The current problems with the Boeing's 787 Dreamliner have reminded me of a personal experience a couple of years ago. On the 17th Dec. 2009 I was a passenger on an early A380 Qantas flight from Singapore toMelbourne that experienced a catastrophic engine failure after take off, that came close to destroying a wing, and of course we had to return to Singapore.
From a risk and issues management perspective, overall the Qantas response was very good. In flight the information provided to passengers was timely, accurate and relevant.
By the time the aircraft landed some 40 minutes after the incident, busses and hotel rooms were organized, the hotel had found additional staff so check-in was quick and an evening meal provided (not bad for a problem that occurred close to midnight Singapore time).
The pre-organized emergency response plans even included bright orange stickers to wear so people directing us to the busses, etc could identify the 350 odd people from the flight. Overall, from the flight crew’s response to the initial problem through to the ground crews management of 350 disoriented passengers the initial response was great and clearly demonstrated a well thought out response plan.
However, once the initial issues were managed, the following 12 to 18 hours were not so good – perhaps the accountants started to worry about costs?? There was no local contact point provided, no ability to deal with individual issues such as my need to access the Mosaic business systems (I had to pay for the connection) and only limited communication. The communications were OK as a basis but lacked individuality.
What I find really strange is the time one would have expected problems immediately after the engine failure the Qantas service was exemplary, later when one would have expected the situation to be under control the Qantas service collapsed to a fairly low level of customer care.
The lessons to be learned from this experience are twofold. Firstly, good response plans really do make a difference, and there may be a place for generic plans at the organizational/PMO level for issues likely to occur across a range of projects rather than each individual project inventing their own. These generic response plans could also identify corporate resources that can be called in to help resolve an issue.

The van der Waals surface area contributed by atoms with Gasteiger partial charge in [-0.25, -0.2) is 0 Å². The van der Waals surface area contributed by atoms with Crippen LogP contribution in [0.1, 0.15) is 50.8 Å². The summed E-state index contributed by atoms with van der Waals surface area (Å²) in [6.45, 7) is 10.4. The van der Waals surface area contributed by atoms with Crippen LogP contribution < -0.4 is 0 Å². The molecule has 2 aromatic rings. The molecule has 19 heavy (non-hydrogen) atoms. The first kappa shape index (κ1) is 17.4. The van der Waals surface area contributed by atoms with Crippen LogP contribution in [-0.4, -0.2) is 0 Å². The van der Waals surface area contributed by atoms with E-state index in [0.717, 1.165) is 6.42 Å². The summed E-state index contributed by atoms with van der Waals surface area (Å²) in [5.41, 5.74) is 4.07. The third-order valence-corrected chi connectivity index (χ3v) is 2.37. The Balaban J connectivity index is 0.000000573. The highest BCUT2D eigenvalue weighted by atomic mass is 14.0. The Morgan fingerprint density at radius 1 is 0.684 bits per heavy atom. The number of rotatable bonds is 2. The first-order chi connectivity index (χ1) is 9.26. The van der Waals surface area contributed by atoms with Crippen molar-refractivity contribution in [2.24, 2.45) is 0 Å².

The second, more important lesson is the effectiveness of the initial response can be seriously damaged if the caring diminishes before the people inconvenienced by the issue are fully over the problem. The Qantas response was technically efficient, through to flying a replacement aircraft into Singapore for our journey to continue some 23 hours later; there are only a limited number of aircraft sitting around with nothing to do…..
Where Qantas failed was in personalizing the follow through to help people such as myself who lost a days business minimize the inconvenience. Just a little extra care and I would have been praising Qantas 100%, as it is I felt rather disappointed in the final outcome: a C+ response rather than an A+ and all of the grades were lost at a time when the organization had had time to think about its reaction, rather than when the problem first occurred.
Risk response plans need to deal with more than just the technical issues. Managing people’s expectations and disappointments is at least as important if the overall damage caused by a risk event or issue is to be minimized. Most of our projects don’t have 350 lives at stake but disasters do happen ranging from hurricanes and tornadoes through to suppliers going bankrupt and we need to be able to manage onwards.